Estimating the health workforce needs for UHC
Healthworkers in Kroo Bay health clinic, Sierra Leone
Credit: Anna Kari/Save the Children
The world’s population is rising. By 2035, an additional 1.9 billion people will be seeking to access and obtain high-quality health care within the scope of Universal Health Coverage (UHC). This increased demand and the obligation of governments to respond raise the question of what future global health workforce requirements might be.
To prompt a debate in answering this question, the Global Health Workforce Alliance has estimated the number of additional skilled health professionals (midwives, nurses and physicians) required to reach, in all countries, a minimum density threshold of 34.5 per 10 000 population in 2035 (based on UN population projections and no positive or negative growth in the stock of health professionals).
Using a simple projection model, it is estimated that 107 countries would be affected by a health worker gap by 2035: leading to a global deficit of about 12.9 million skilled health professionals.
The biggest deficits would be in
- South East Asia 4.9 million (39%)
- Africa 4.4 million (34%)
- Eastern Mediterranean 1.6 million (12%)
- Western Pacific 1.3 million (10%)
- Americas 0.6 million (5%)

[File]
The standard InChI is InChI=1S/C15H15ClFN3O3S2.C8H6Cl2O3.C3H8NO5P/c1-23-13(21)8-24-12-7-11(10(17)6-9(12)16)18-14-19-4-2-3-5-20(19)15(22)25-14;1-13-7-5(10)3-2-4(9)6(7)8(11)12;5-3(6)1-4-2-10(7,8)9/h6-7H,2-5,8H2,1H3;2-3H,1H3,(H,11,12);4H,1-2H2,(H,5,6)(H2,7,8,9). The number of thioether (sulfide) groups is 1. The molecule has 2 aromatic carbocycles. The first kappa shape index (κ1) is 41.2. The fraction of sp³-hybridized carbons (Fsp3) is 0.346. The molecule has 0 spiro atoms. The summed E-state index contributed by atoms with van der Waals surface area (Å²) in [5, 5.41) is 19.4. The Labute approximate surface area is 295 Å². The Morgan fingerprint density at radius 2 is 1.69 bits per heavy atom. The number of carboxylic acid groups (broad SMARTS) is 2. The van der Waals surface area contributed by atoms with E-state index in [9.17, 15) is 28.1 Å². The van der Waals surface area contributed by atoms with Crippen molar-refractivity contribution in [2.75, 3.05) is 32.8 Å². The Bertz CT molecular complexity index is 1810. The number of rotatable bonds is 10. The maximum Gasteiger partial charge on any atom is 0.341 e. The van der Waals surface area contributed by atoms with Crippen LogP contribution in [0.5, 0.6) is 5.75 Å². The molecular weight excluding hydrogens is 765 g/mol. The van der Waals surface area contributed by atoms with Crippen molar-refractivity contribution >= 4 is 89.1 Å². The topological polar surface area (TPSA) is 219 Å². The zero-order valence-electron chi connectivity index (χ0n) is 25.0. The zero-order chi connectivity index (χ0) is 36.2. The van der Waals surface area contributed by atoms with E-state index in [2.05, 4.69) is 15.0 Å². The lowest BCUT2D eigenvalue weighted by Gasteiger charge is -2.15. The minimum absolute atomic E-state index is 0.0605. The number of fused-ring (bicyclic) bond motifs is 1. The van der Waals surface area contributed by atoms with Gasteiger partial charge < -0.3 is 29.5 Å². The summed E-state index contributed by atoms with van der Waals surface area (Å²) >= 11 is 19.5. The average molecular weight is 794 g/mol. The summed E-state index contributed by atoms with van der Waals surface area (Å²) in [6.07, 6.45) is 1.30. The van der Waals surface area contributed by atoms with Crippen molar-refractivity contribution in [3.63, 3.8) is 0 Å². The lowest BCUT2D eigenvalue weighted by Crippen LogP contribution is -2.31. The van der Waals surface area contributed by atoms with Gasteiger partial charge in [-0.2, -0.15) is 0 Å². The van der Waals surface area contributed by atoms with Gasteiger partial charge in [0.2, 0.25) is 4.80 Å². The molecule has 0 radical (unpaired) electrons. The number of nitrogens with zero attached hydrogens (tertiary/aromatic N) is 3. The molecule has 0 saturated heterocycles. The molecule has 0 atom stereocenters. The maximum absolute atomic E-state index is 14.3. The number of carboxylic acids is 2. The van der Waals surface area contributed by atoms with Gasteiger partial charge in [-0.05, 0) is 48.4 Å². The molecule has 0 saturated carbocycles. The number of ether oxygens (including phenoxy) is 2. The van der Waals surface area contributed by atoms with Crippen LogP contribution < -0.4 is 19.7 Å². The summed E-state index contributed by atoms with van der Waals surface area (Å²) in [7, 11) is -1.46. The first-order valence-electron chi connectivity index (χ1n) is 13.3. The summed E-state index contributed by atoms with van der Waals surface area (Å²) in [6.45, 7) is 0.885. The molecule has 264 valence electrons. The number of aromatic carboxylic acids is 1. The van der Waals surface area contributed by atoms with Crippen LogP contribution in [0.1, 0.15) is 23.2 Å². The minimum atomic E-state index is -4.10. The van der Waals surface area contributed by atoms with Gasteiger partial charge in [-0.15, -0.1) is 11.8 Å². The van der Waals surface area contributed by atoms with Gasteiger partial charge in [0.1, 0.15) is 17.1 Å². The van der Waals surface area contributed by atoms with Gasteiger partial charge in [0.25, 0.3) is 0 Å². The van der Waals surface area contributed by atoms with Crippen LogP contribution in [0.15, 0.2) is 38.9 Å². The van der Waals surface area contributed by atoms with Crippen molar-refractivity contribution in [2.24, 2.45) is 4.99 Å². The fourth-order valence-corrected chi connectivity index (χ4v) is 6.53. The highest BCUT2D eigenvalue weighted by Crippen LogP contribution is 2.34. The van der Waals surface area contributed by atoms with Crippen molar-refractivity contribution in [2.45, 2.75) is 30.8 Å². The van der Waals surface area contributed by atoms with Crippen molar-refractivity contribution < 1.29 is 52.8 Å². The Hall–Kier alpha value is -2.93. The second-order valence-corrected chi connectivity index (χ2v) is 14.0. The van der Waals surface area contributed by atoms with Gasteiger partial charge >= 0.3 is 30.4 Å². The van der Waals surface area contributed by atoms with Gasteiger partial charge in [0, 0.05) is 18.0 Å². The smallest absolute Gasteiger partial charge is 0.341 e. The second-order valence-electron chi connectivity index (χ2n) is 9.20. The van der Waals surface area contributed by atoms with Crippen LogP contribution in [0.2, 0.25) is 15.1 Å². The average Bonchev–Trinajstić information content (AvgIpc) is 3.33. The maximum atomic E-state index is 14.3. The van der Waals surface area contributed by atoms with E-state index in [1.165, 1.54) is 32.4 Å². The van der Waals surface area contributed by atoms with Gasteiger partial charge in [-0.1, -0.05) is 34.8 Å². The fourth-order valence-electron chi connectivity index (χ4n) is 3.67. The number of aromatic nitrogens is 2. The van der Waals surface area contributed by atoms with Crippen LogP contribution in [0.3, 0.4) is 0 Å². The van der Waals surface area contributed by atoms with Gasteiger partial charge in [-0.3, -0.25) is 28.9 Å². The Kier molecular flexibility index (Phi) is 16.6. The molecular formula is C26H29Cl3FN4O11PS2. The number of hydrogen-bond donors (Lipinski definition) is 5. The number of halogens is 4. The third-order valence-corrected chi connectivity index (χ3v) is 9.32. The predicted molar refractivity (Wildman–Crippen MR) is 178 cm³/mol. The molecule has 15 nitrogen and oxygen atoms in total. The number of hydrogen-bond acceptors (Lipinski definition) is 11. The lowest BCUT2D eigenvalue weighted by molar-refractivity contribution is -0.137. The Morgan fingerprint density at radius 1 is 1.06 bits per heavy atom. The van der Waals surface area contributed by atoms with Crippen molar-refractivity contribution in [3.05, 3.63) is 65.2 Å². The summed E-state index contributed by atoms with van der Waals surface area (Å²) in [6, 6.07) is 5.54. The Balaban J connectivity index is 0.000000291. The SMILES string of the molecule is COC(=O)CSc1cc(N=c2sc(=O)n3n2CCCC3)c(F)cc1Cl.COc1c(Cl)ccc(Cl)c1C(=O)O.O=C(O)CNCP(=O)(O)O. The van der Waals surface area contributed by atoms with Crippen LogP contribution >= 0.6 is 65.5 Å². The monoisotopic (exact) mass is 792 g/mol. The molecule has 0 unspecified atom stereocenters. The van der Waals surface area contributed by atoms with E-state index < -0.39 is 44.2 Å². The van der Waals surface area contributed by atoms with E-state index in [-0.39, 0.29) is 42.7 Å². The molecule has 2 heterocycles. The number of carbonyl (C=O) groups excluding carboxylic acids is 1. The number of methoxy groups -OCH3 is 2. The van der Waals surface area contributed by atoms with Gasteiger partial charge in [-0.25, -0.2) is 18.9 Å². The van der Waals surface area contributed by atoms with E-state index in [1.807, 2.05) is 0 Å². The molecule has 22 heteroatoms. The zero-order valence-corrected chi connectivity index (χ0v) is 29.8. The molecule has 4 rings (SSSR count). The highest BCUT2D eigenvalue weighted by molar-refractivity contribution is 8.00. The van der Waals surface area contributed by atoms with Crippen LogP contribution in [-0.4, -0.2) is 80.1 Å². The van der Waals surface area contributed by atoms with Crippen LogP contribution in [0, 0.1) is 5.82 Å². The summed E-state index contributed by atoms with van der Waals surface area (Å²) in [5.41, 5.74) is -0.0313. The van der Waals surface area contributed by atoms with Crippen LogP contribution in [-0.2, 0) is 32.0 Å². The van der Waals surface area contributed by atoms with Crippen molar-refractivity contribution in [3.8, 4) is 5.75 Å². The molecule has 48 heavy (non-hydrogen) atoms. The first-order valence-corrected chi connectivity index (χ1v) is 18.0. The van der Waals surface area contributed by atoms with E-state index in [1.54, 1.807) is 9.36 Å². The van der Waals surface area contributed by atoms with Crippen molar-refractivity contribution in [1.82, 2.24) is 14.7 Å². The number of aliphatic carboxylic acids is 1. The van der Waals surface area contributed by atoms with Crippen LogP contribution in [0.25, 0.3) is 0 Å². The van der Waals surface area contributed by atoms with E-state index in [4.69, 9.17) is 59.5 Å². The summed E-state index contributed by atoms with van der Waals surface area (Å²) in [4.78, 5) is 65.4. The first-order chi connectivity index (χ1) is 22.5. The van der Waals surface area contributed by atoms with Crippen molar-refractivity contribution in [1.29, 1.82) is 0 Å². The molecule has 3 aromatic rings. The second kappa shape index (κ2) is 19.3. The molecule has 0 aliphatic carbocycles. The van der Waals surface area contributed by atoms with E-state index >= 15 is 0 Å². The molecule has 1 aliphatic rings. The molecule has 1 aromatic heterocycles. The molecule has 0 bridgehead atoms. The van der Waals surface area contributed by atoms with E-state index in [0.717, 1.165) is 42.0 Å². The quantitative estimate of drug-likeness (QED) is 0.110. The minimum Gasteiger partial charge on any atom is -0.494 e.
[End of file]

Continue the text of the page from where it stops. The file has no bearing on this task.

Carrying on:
- Europe 0.07 million (1%)
Encouragingly, scaling up the number of health workers to address this deficit would be most likely to be feasible in 54% of countries and somewhat likely to be feasible in 32% of countries. However, it would be most unlikely to be feasible in 14% of countries. Africa is the region with the highest number and proportion of countries in which scale up would be unlikely or somewhat likely to be feasible.
These estimates, do not take into account the distribution of health workers within countries or the variable of attrition. If they did, the number of additional workers that would have to be trained to reach and maintain the density threshold at a sub-national level would increase correspondingly, indicating a substantially greater challenge in producing and deploying health workforce to attain or sustain universal health coverage. If all countries wanted to achieve a higher threshold, such as the one associated with ending preventable maternal and newborn deaths , the estimated health worker gap would be even greater.